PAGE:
Opinion: Ditching Windows has never felt so good

Microsoft has launched yet another iteration of its infamous Windows operating system. Fortunately, I have chosen to opt out of the Microsoft universe and am well on my way to becoming a loyal disciple of the venerable Saint Stephen Jobs.

Let me explain.

I first became acquainted with Windows in 1992 when Microsoft proudly introduced version 3.1. Although the GUI was somewhat impressive, I was perfectly content to stick with my beloved DOS prompt for everything except word processing.

Indeed, serious PC gamers had little interest in a constrained Windows environment, which hogged much-needed memory resources and crippled barely tolerable FPS rates.

Similarly, SysOps of multi-node Renegade or Wildcat bulletin board systems (BBS) typically opted for DOS-based multitasking applications such as DesqView, or connected multiple computers via a LAN.

But the golden age of PC computing came to an abrupt end with the introduction of Windows 95. The new OS replaced the old, yet dignified DOS prompt with a less than intuitive and unstable GUI.

Like many others, I desperately sought an alternative. I was quite adamant in believing that Windows 95 would never defile my 486 DX50. Luckily, I eventually stumbled upon a solution after many sleepless nights trawling the web on my dial-up shell account.

OS/2 Warp.

I immediately ordered a used copy of IBM’s now-defunct OS from a Usenet group.

Installation, after formatting my hard drive, went flawlessly. I was quite pleased with the GUI, which looked and felt immeasurably more stable than the bloatware passing itself off as Win95. I then proceeded to download a web browser and purchased a copy of DeScribe for word processing.

Yet, all good things must come to an end.

Indeed, I had somehow managed to overlook the fact that OS/2 Warp was not supported by any major game studio or mainstream entertainment developers. Sadly, everyone had jumped on the fast-moving Windows 95 bandwagon.

I was devastated, but realized that I had little choice but to adopt the howling beast known as Windows 95 if I wanted to play the next-generation of games.

With a heavy heart and lighter wallet, I eventually purchased a new Pentium-based system that was capable of running just about any bloatware that Microsoft churned out.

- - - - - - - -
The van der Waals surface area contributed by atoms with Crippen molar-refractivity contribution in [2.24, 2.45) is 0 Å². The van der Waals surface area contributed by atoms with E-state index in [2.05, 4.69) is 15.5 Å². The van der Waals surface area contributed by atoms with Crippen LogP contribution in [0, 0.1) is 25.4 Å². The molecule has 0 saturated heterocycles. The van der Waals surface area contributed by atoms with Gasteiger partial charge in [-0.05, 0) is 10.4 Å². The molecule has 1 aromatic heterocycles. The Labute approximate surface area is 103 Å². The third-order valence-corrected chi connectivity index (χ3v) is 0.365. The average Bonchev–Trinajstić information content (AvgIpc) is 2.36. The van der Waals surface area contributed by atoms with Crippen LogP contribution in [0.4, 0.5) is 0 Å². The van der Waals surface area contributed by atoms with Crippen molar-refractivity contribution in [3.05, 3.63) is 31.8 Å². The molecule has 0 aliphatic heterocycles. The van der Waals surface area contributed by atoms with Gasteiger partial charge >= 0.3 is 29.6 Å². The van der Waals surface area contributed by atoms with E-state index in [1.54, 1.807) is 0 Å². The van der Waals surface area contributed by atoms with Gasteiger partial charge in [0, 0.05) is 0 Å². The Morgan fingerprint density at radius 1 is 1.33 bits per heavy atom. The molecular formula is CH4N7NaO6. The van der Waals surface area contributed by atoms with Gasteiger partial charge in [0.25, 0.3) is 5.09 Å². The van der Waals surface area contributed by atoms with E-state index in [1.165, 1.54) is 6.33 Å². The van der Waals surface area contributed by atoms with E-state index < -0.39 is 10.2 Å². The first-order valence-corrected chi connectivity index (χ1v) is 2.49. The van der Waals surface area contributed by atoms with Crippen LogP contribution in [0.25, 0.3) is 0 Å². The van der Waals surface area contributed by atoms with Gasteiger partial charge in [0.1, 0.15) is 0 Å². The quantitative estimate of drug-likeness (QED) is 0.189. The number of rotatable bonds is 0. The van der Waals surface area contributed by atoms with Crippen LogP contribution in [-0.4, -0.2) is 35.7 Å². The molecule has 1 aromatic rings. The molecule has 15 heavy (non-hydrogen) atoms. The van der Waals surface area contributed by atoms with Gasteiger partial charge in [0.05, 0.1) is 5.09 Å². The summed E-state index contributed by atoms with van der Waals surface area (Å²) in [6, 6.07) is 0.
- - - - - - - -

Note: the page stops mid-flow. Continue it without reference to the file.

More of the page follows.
I had, albeit unwillingly, returned to the Microsoft universe. It was tolerable, but only because I was distracted by a truly exceptional generation of games such as Quake (OpenGL) and Unreal.

My Windows experience was also much improved by a virtual smorgasbord of Open Source Software – such as Open Office – which offered a realistic alternative to Microsoft’s creeping feature syndrome.

I was, admittedly, a willing captive and so dutifully purchased a number of subsequent Windows releases, including 98, 2000 and XP.

Unsurprisingly, Vista was the tipping point that triggered a mind-altering epiphany. Like many others, I began to question the future of Windows as an OS of choice and considered installing various flavors of Linux. To be sure, I was an old fan of Unix and had whittled away countless hours shell scripting and staring at glowing green prompts.

However, I was less than thrilled with the prospect of (inevitably) investing endless blocks of time configuring the OS to fit my specifications.

As such, Mac OS X began to seem like an appealing choice. Of course, I did, and still do have reservations about the Cult of Apple. For example, I dislike Club Cupertino’s smug attitude and am not overly thrilled by the high prices that it charges for Mac hardware.

But I recently decided to put aside my doubts and shelled out the big bucks for a higher-end Mac Book Pro.

I must confess that I was unable to stomach the thought of dealing with yet another iteration of Windows – despite the fact that 7 is light years ahead of Vista and XP. Yes, the system scales well, is ostensibly quite stable and will probably help to kickstart a struggling hardware market.

But I am certainly not going to celebrate its debut. Windows 7 has come too late for this nostalgic tech journalist who is perfectly satisfied with the quiet stability of a graceful Snow Leopard.